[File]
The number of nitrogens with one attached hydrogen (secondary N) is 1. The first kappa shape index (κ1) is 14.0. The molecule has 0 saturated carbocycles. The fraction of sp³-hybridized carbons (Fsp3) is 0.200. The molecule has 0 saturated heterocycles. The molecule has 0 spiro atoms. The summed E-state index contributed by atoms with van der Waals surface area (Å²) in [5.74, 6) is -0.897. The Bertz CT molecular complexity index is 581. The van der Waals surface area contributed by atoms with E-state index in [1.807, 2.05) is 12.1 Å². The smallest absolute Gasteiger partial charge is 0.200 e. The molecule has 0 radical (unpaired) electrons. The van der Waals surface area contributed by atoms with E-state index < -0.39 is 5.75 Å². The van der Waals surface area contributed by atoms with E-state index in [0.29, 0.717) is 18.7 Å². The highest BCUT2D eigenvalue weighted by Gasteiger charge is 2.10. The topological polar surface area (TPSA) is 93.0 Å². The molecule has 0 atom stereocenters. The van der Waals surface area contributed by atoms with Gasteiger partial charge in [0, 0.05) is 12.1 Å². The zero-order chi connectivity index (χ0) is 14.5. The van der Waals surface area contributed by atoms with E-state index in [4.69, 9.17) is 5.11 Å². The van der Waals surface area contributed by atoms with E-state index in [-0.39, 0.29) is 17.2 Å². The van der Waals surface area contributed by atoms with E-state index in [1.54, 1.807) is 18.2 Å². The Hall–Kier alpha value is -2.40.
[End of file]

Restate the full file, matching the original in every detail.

The number of nitrogens with one attached hydrogen (secondary N) is 1. The first kappa shape index (κ1) is 14.0. The molecule has 0 saturated carbocycles. The fraction of sp³-hybridized carbons (Fsp3) is 0.200. The molecule has 0 saturated heterocycles. The molecule has 0 spiro atoms. The summed E-state index contributed by atoms with van der Waals surface area (Å²) in [5.74, 6) is -0.897. The Bertz CT molecular complexity index is 581. The van der Waals surface area contributed by atoms with E-state index in [1.807, 2.05) is 12.1 Å². The smallest absolute Gasteiger partial charge is 0.200 e. The molecule has 0 radical (unpaired) electrons. The van der Waals surface area contributed by atoms with E-state index < -0.39 is 5.75 Å². The van der Waals surface area contributed by atoms with E-state index in [0.29, 0.717) is 18.7 Å². The highest BCUT2D eigenvalue weighted by Gasteiger charge is 2.10. The topological polar surface area (TPSA) is 93.0 Å². The molecule has 0 atom stereocenters. The van der Waals surface area contributed by atoms with Gasteiger partial charge in [0, 0.05) is 12.1 Å². The zero-order chi connectivity index (χ0) is 14.5. The van der Waals surface area contributed by atoms with E-state index in [4.69, 9.17) is 5.11 Å². The van der Waals surface area contributed by atoms with E-state index in [-0.39, 0.29) is 17.2 Å². The van der Waals surface area contributed by atoms with E-state index in [1.54, 1.807) is 18.2 Å². The Hall–Kier alpha value is -2.40.